For the parents, the almajiri system provides an outlet, and a drainage for the excess children at home. For the authorities, it is a relief that they do not have to budget for about seven million Almajiri children’s education and welfare. As for the elite, they don’t care as long as their own children are not involved. But let us remember this adage: a mad dog does not hesitate to bite anybody including the owner of the dog.
Beyond the deluge of tears, beyond the passionate intensity of countless orgasms, the future of our children, of our own mortality and ancestry awaits our constant vigilance and careful nurturing. No seed grows into harvest joy without the planter’s diligent labour of love. Until we come to this understanding, as parents, as family, as community, we will forever stand condemned by the anguish in the eyes and the voices of our children, forever guilty of the nurturing of prospective soul (s) into the devouring jaws of the streets.
Of the many crimes committed in the society today, under-aged children are taking the lead. This is seriously alarming, and if nothing is done and urgently too, our society will never know peace until we pay the full price for the children we have abandoned; until we learn to do the right thing for these children abandoned to the streets. And beyond the children, our society must also learn to do right by the class of socially and economically disadvantaged people produced by various spheres of the society. This is not a prophecy of doom, but from the way the menace of children abandonment to the streets is escalating.
The issue of street children has become one of the most widely discussed social tragedies, but still, a cankerworm that refuses to die. People are witnessing a deluge of talk about the plight of these children, from newspaper articles to radio talkshows, television documentaries and elegant academic discussions. There are also countless NGOs supposedly working for the interest of street children. Well-attended workshops and conferences have been convened on the subject. Even government claims to be doing its very best to address the problem. Yet, in spite of all these well-publicized efforts, the problem seems to be growing big and bigger.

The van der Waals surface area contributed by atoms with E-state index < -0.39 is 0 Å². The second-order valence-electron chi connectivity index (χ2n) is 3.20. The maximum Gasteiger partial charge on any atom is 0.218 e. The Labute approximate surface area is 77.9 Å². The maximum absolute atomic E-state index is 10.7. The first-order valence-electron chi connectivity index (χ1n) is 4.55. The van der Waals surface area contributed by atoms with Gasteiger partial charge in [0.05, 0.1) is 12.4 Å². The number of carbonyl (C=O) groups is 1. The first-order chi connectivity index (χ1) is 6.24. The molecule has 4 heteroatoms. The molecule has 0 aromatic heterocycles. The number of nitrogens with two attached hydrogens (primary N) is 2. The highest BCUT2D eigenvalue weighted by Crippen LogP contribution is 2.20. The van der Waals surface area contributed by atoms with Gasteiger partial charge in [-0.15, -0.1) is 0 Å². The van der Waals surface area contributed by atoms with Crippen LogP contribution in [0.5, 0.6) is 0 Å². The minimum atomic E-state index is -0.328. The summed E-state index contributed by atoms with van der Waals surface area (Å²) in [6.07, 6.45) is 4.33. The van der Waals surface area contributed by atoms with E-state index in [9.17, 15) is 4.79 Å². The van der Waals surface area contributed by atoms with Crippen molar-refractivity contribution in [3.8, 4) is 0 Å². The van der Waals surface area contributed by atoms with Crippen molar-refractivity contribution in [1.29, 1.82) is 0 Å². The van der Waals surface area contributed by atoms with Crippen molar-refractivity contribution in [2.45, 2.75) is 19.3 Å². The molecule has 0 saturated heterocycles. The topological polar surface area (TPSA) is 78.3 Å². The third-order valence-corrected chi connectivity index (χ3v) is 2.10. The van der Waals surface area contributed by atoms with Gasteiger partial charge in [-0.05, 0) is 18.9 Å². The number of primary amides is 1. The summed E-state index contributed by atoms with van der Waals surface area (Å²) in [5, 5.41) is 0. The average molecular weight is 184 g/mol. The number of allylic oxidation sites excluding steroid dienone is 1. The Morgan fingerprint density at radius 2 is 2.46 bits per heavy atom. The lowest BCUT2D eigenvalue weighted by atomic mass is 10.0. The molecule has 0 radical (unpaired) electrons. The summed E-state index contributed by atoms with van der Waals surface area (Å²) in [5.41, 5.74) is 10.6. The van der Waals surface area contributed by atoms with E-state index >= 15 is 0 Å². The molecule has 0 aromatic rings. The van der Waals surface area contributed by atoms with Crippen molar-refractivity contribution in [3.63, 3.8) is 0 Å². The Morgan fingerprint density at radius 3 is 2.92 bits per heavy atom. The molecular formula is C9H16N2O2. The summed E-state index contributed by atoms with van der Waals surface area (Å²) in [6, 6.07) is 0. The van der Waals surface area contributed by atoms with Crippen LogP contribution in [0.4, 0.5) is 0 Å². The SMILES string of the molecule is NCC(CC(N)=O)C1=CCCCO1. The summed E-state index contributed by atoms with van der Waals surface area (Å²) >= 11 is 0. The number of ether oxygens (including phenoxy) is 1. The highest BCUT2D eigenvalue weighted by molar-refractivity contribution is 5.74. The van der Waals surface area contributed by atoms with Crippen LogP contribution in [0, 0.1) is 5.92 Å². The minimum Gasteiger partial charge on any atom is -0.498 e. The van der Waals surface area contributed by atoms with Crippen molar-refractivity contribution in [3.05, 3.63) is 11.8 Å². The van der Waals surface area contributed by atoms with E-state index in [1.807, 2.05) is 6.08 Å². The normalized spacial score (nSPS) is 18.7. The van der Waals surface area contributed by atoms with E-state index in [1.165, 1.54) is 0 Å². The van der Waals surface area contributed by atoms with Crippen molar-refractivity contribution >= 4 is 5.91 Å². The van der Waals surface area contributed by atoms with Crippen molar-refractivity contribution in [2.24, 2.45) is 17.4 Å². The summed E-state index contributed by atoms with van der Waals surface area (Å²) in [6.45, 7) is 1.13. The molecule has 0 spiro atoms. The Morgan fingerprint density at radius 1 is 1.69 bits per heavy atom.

When you look at the almajiri system in the society today, the National Council for the Welfare of Destitutes (NCWD) estimates the current population of the almajiri to be about seven million. One can imagine seven million potential journalists, judges, accountants, engineers, doctors, physicists, computer scientists, etc, wasting away. The system as it is presently being practiced has outlived its usefulness. The system lacks good teachers and a fairly healthy environment. Yet, the society and the parents have abdicated their obligations of properly caring for and educating their children. These bowl-carrying children have now become so ubiquitous in almost all nooks and corners of the northern states such that we would almost be made to believe that, that is where, Almighty God wants them to be.
But the society should remember that God has given us these children in trust, and given us guidelines on how to bring them up and will surely ask us on the Day of Judgment about what we have done in the discharge of that aspect of what He entrusted to us. As it was rightly observed by Professor Idris Abdulqadir, there seems to be a conspiracy of silence between the parents, authorities and the society at large. For the parents, the almajiri system provides an outlet, and a drainage for the excess children at home. For the authorities, it is a relief that they do not have to budget for about seven million Almajiri children’s education and welfare. As for the elite, they don’t care as long as their own children are not involved. But let us remember this adage: a mad dog does not hesitate to bite anybody including the owner of the dog.
One of the almajiri children, Halilu Bello in Rijiyar Zaki shared his experience: “Honestly, I suffer very well, every day, going from house to house to fetch water, doing wanki and wanke-wanke, which literary means washing clothes and plates. When asked whether he knows his parents, the boy said: “Honestly, I know my father, I have seen him once, but right now, I don’t know where he is.” He added: “I don’t know my mother, and I have not seen her before.”
Good enough, it is commendable as most parents create little out of their tight schedule to see that their children are given the best parental supervision and guidance. But it is not enough as more efforts need to be intensified in order to ensure that abandonment of children to the streets becomes a thing of the past.
To this end, the media must place priority on the reportage on this menace to ensure that it is curbed. In this regard, the media needs to increase the tempo of disseminating information and create television programmes that will create mental pictures in the minds of parents on how they should take care of children. The government on its part, must ensure that proper sanctions are put in place for the offenders whose child is found on the street. With these, it will go a long way in alleviating street children.
► Aondover Eric Msughter, wrote from Bayero University, Kano via the email: [email protected]